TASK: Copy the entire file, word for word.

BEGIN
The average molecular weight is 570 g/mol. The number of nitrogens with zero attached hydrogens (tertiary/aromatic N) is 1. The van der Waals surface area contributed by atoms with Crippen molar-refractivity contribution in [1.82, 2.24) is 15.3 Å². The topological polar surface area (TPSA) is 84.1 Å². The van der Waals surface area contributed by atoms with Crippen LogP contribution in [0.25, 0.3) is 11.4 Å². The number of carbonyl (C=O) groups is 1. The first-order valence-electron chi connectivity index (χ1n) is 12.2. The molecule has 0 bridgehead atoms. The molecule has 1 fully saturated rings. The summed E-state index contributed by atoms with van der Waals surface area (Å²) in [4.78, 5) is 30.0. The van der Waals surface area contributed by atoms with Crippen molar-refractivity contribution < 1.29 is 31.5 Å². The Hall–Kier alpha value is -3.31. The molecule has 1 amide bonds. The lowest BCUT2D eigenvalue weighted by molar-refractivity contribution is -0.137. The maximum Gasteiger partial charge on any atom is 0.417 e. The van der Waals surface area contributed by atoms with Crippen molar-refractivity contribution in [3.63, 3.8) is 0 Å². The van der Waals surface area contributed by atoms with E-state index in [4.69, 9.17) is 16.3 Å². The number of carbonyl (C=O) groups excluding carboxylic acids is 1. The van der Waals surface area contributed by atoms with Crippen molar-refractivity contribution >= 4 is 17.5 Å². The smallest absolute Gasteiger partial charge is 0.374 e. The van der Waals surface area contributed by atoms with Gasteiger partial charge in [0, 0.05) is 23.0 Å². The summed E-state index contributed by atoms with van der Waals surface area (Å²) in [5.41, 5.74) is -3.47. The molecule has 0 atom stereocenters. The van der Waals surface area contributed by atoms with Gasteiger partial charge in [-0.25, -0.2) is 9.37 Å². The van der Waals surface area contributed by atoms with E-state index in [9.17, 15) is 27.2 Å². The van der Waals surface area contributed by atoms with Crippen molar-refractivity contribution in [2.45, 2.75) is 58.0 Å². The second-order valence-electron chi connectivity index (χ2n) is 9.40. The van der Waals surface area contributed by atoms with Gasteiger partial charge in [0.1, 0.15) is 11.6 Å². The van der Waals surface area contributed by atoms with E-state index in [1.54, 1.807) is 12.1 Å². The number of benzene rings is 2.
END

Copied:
The average molecular weight is 570 g/mol. The number of nitrogens with zero attached hydrogens (tertiary/aromatic N) is 1. The van der Waals surface area contributed by atoms with Crippen molar-refractivity contribution in [1.82, 2.24) is 15.3 Å². The topological polar surface area (TPSA) is 84.1 Å². The van der Waals surface area contributed by atoms with Crippen LogP contribution in [0.25, 0.3) is 11.4 Å². The number of carbonyl (C=O) groups is 1. The first-order valence-electron chi connectivity index (χ1n) is 12.2. The molecule has 0 bridgehead atoms. The molecule has 1 fully saturated rings. The summed E-state index contributed by atoms with van der Waals surface area (Å²) in [4.78, 5) is 30.0. The van der Waals surface area contributed by atoms with Crippen molar-refractivity contribution < 1.29 is 31.5 Å². The Hall–Kier alpha value is -3.31. The molecule has 1 amide bonds. The lowest BCUT2D eigenvalue weighted by molar-refractivity contribution is -0.137. The maximum Gasteiger partial charge on any atom is 0.417 e. The van der Waals surface area contributed by atoms with Crippen molar-refractivity contribution in [3.63, 3.8) is 0 Å². The van der Waals surface area contributed by atoms with E-state index in [4.69, 9.17) is 16.3 Å². The number of carbonyl (C=O) groups excluding carboxylic acids is 1. The van der Waals surface area contributed by atoms with Crippen molar-refractivity contribution >= 4 is 17.5 Å². The smallest absolute Gasteiger partial charge is 0.374 e. The van der Waals surface area contributed by atoms with Gasteiger partial charge in [0, 0.05) is 23.0 Å². The summed E-state index contributed by atoms with van der Waals surface area (Å²) in [5.41, 5.74) is -3.47. The molecule has 0 atom stereocenters. The van der Waals surface area contributed by atoms with Gasteiger partial charge in [-0.25, -0.2) is 9.37 Å². The van der Waals surface area contributed by atoms with E-state index in [9.17, 15) is 27.2 Å². The van der Waals surface area contributed by atoms with Crippen molar-refractivity contribution in [2.45, 2.75) is 58.0 Å². The second-order valence-electron chi connectivity index (χ2n) is 9.40. The van der Waals surface area contributed by atoms with Gasteiger partial charge in [0.1, 0.15) is 11.6 Å². The van der Waals surface area contributed by atoms with E-state index in [1.54, 1.807) is 12.1 Å². The number of benzene rings is 2.